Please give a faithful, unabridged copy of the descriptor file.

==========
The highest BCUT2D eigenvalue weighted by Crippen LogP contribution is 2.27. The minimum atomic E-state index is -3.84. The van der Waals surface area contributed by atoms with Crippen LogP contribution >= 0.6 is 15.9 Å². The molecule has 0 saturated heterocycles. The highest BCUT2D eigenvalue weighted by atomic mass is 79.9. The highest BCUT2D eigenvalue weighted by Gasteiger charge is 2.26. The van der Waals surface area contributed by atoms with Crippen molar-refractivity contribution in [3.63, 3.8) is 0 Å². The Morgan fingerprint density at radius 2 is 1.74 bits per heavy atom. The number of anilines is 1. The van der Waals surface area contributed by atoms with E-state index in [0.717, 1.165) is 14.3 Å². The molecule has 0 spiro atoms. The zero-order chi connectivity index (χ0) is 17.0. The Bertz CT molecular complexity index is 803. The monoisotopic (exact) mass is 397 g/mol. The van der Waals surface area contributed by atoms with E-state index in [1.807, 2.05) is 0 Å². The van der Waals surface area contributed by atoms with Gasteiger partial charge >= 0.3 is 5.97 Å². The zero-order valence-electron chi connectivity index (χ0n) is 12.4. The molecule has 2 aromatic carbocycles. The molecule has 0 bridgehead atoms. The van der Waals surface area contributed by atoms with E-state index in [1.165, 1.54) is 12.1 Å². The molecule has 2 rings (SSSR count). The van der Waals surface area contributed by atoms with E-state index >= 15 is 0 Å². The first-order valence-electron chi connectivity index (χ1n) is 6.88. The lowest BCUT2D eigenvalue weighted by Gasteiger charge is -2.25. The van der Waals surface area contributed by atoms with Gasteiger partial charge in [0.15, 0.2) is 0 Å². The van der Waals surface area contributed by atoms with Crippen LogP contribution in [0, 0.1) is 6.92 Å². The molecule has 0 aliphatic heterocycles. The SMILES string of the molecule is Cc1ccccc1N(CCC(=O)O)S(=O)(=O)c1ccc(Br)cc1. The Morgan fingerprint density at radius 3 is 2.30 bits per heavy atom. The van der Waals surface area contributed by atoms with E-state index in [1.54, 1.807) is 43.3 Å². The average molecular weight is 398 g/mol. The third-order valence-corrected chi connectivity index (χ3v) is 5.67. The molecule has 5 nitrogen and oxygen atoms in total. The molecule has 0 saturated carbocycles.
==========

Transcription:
The highest BCUT2D eigenvalue weighted by Crippen LogP contribution is 2.27. The minimum atomic E-state index is -3.84. The van der Waals surface area contributed by atoms with Crippen LogP contribution >= 0.6 is 15.9 Å². The molecule has 0 saturated heterocycles. The highest BCUT2D eigenvalue weighted by atomic mass is 79.9. The highest BCUT2D eigenvalue weighted by Gasteiger charge is 2.26. The van der Waals surface area contributed by atoms with Crippen molar-refractivity contribution in [3.63, 3.8) is 0 Å². The Morgan fingerprint density at radius 2 is 1.74 bits per heavy atom. The number of anilines is 1. The van der Waals surface area contributed by atoms with E-state index in [0.717, 1.165) is 14.3 Å². The molecule has 0 spiro atoms. The zero-order chi connectivity index (χ0) is 17.0. The Bertz CT molecular complexity index is 803. The monoisotopic (exact) mass is 397 g/mol. The van der Waals surface area contributed by atoms with E-state index in [1.807, 2.05) is 0 Å². The van der Waals surface area contributed by atoms with Gasteiger partial charge >= 0.3 is 5.97 Å². The zero-order valence-electron chi connectivity index (χ0n) is 12.4. The molecule has 2 aromatic carbocycles. The molecule has 0 bridgehead atoms. The van der Waals surface area contributed by atoms with E-state index in [1.165, 1.54) is 12.1 Å². The molecule has 2 rings (SSSR count). The van der Waals surface area contributed by atoms with E-state index >= 15 is 0 Å². The first-order valence-electron chi connectivity index (χ1n) is 6.88. The lowest BCUT2D eigenvalue weighted by Gasteiger charge is -2.25. The van der Waals surface area contributed by atoms with Gasteiger partial charge in [0.15, 0.2) is 0 Å². The van der Waals surface area contributed by atoms with Crippen LogP contribution in [0, 0.1) is 6.92 Å². The molecule has 0 aliphatic heterocycles. The SMILES string of the molecule is Cc1ccccc1N(CCC(=O)O)S(=O)(=O)c1ccc(Br)cc1. The Morgan fingerprint density at radius 3 is 2.30 bits per heavy atom. The van der Waals surface area contributed by atoms with E-state index in [1.54, 1.807) is 43.3 Å². The average molecular weight is 398 g/mol. The third-order valence-corrected chi connectivity index (χ3v) is 5.67. The molecule has 5 nitrogen and oxygen atoms in total. The molecule has 0 saturated carbocycles.